By Gary Glennell Toms
Marvin Billups, a construction foreman with IBEW Local 3, spoke at a Harlem Community Board 10 meeting several weeks ago and alleged that Charter Communications, Inc, was engaging in questionable business practices that could place Spectrum customers in jeopardy.
In addition, Billups claimed that Spectrum is hiring technicians from Texas and other states to replace those on strike, which is illegal, and claims to have irrefutable proof.
"If these things weren't bad enough, New York State Attorney General Eric Schneiderman has a class-action suit pending against Spectrum for failing to provide high-speed service as advertised," said Billups.
On July 18, the National Action Network (NAN), in partnership with Spectrum, hosted a conversation about technology for economic mobility and social change. The two partnered on NAN’s Harlem Learning Lab, a free community source for students and seniors with courses in web design, graphic design, digital literacy and networking, among other digitally-focused programs.
According to NAN, technology has become a leading focus of its national platform and believes that ending the digital divide is a crucial part of the modern civil rights platform. Attendees included New York State Senator Brian Benjamin, Majora Carter, CEO of StartUp Box, and Camille Joseph, Charter Communications, Inc.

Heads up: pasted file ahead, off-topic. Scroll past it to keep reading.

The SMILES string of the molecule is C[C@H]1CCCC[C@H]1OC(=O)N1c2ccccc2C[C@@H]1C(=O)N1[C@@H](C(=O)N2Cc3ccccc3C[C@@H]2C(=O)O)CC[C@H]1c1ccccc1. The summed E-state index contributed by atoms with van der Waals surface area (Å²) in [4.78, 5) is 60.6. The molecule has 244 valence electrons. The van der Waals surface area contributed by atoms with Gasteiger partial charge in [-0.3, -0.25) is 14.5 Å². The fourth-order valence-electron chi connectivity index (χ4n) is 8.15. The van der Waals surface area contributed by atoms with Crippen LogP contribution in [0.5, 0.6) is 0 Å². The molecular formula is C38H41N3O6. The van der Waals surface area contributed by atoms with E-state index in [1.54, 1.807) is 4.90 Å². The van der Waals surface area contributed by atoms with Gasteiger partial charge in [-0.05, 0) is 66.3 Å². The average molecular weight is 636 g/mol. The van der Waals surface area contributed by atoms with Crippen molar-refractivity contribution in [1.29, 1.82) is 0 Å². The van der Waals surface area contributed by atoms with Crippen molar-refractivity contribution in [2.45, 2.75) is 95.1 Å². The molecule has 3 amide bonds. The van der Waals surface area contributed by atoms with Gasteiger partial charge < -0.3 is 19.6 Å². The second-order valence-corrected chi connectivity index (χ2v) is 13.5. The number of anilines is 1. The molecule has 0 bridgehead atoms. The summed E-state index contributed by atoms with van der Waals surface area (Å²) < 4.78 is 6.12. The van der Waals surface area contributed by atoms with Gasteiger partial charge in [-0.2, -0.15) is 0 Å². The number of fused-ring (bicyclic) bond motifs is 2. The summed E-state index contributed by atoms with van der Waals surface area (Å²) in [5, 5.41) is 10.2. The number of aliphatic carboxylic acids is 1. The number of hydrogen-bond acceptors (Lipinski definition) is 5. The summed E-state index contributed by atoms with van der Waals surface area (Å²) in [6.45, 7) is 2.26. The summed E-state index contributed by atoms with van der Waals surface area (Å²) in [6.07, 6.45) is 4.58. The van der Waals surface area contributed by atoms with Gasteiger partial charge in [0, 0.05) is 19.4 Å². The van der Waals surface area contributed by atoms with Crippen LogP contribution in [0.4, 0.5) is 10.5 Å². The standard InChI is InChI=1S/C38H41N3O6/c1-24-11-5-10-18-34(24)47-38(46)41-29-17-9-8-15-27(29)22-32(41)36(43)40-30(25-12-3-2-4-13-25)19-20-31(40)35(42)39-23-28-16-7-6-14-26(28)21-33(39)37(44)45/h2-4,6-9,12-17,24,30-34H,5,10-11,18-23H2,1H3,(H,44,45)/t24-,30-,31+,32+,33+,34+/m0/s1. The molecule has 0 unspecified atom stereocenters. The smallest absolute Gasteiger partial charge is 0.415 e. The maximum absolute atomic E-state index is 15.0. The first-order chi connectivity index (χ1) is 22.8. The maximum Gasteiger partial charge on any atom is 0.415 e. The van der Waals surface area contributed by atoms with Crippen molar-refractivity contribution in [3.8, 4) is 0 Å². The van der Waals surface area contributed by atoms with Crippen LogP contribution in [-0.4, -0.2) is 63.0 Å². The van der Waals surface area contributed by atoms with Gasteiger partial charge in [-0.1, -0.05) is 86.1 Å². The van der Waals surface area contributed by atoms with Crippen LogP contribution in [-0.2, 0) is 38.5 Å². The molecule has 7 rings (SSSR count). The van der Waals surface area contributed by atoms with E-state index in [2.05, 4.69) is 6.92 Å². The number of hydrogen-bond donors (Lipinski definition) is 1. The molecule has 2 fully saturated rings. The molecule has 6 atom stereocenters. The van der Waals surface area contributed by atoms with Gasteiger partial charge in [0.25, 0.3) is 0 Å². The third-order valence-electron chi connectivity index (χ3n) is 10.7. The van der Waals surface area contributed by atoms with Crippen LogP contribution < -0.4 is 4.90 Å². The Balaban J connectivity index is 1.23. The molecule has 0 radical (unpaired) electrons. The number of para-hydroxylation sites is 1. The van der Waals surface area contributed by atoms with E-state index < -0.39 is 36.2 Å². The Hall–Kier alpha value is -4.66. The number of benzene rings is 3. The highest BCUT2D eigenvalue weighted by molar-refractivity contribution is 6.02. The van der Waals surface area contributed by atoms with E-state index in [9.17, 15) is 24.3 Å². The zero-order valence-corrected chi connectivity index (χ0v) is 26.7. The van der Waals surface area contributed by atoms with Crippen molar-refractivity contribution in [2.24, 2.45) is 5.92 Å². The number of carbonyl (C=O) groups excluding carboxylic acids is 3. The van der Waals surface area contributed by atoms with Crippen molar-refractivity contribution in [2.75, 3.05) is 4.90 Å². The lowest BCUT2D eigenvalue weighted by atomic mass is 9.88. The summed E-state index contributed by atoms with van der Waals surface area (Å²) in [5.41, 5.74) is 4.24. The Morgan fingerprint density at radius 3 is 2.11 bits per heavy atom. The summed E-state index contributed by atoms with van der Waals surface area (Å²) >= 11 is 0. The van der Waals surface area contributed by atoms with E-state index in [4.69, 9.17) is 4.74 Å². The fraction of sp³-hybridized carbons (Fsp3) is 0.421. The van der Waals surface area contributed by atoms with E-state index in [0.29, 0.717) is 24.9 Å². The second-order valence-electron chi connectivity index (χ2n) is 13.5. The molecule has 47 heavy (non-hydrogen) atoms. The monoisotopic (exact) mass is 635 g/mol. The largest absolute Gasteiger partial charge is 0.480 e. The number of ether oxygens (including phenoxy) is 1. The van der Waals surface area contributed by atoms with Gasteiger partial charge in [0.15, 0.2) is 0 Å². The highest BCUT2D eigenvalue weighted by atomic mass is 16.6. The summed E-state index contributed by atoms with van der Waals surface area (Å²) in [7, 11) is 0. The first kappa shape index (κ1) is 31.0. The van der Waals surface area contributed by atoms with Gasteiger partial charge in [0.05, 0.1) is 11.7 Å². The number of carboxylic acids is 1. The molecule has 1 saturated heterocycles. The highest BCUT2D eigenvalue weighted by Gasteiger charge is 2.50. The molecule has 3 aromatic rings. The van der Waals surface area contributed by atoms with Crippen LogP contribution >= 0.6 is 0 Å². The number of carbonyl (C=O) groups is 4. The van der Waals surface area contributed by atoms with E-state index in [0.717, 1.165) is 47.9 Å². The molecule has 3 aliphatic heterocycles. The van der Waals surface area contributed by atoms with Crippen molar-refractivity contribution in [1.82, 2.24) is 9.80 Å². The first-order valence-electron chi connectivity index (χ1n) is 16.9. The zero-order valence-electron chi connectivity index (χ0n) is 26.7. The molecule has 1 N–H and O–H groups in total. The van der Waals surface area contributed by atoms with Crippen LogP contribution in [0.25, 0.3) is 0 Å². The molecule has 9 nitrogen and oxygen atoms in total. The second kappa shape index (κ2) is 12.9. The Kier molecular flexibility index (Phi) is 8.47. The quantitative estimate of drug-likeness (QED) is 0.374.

Billups and members of IBEW Local 3 also attended the meeting, which was held at NAN's national headquarters in Harlem. Billups voiced his concerns and questioned Charter Communications representative Camile Joseph about statistical data that was released by the company.
"We didn't show up with the intention of being disruptive, as some assumed. We just wanted to ask questions and have the community hear our side of the story. Period. I asked Ms. Joseph a question that she couldn't answer or was uncomfortable with, and that was clear to everyone in attendance," Billups said.
The strike has entered its fourth month, and the situation has reached critical mass for many walking the picket line. "City marshals recently evicted one of the strikers and his family, and another man, who's dealing with a serious medical issue, is on the verge of losing his medical coverage," said the foreman.
"We just want Spectrum and those involved in the negotiations to do the right thing. I've given 29 years of my life, and those on strike have devoted just as much time. Their reward? Some have been forced to go on food stamps just to feed their families. It's not right. All we want is to have this resolved as quickly as possible. We just want to go back to work."
On July 27, Mayor Bill de Blasio released the following statement via Twitter:
"This administration is concerned that Charter Communications may not be taking its franchise agreement with the city seriously. We have no choice but to conduct an audit to guarantee that Charter is in compliance, particularly with worker's rights provisions."